For more discussion questions on other folktales, see Study Guides for the Jack Tale Players and Folktale Activities.
1. It is easy for students to illustrate the picturesque speech in these Jack Tale books. Here are some examples of such speech which describe the giant:
2. Have students design a seed packet for Jack's wonder (magic) beans.
3. After reading Jack and the Fire Dragon, I designed Dragonteasers (swords) for protection. I traced these on poster board and then allowed each student to paint and decorate one.
4. Children are fascinated with dragons. Let them draw a dragon with felt pens on styrofoam trays. They can be painted with tempera paints.
5. Another method of illustration can be used to create Fire Dragaman. First, instruct students to use crayons and color a piece of paper one color (green, blue, red, etc.). Then color with a black crayon over the first color. Finally, use a sharp instrument to draw Fire Dragaman.
Encourage students to figure out an alternate ending for each of the stories whereby all characters are winners. First, decide on a version to use. Then make a chart listing each character; then list the needs of each character and ways to achieve his or her needs. For example, Jack, his mother, the giant and his wife, all need food. Instead of the giant and his wife eating people, they should try to add other foods to their diets.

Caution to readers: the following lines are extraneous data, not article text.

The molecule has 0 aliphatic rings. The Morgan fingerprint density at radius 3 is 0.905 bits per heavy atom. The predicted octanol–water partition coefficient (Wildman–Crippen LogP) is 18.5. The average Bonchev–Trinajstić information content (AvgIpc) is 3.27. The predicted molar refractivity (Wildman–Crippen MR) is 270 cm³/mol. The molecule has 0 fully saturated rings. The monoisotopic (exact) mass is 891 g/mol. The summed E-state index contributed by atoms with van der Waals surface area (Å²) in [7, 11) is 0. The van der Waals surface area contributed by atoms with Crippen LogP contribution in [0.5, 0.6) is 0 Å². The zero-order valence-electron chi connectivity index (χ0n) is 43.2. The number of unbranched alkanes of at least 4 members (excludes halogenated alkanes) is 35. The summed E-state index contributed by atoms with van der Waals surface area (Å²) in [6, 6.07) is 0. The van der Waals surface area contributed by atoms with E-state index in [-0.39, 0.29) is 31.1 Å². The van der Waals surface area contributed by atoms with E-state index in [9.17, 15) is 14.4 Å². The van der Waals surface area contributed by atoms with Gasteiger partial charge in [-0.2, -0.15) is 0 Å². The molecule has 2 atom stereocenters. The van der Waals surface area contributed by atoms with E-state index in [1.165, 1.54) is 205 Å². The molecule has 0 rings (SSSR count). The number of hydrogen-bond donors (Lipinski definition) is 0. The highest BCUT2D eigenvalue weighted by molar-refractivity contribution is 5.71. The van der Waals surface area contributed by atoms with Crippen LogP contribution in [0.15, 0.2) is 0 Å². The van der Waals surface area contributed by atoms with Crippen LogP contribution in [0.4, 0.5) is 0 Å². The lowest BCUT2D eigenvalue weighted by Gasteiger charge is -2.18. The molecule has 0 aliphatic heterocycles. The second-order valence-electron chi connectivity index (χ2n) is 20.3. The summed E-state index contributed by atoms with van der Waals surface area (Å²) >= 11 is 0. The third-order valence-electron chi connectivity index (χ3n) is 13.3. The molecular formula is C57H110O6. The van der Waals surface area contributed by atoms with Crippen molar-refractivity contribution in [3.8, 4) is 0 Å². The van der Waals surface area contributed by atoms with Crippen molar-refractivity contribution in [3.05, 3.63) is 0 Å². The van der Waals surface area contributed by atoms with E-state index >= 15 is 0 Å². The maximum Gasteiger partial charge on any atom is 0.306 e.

My kindergarten students responded to this activity using Jack and the Wonder Beans. Here are some of the answers they gave to solve Jack's problems and the giant's problems:
|Solutions for Jack||Solutions for the Giant|
on the vine
Go to church and ask for food
Get on welfare
Sold Milky White herself
Trade with the Giant
Show Jack how to plant
Be a friend to the giant
Eat animals, not people
Play outside and be happy
Have some kids
Share wealth with Jack
Once students have solved Jack's problem, decide on an ending. They can write the ending and then perform a skit to illustrate it, or draw pictures.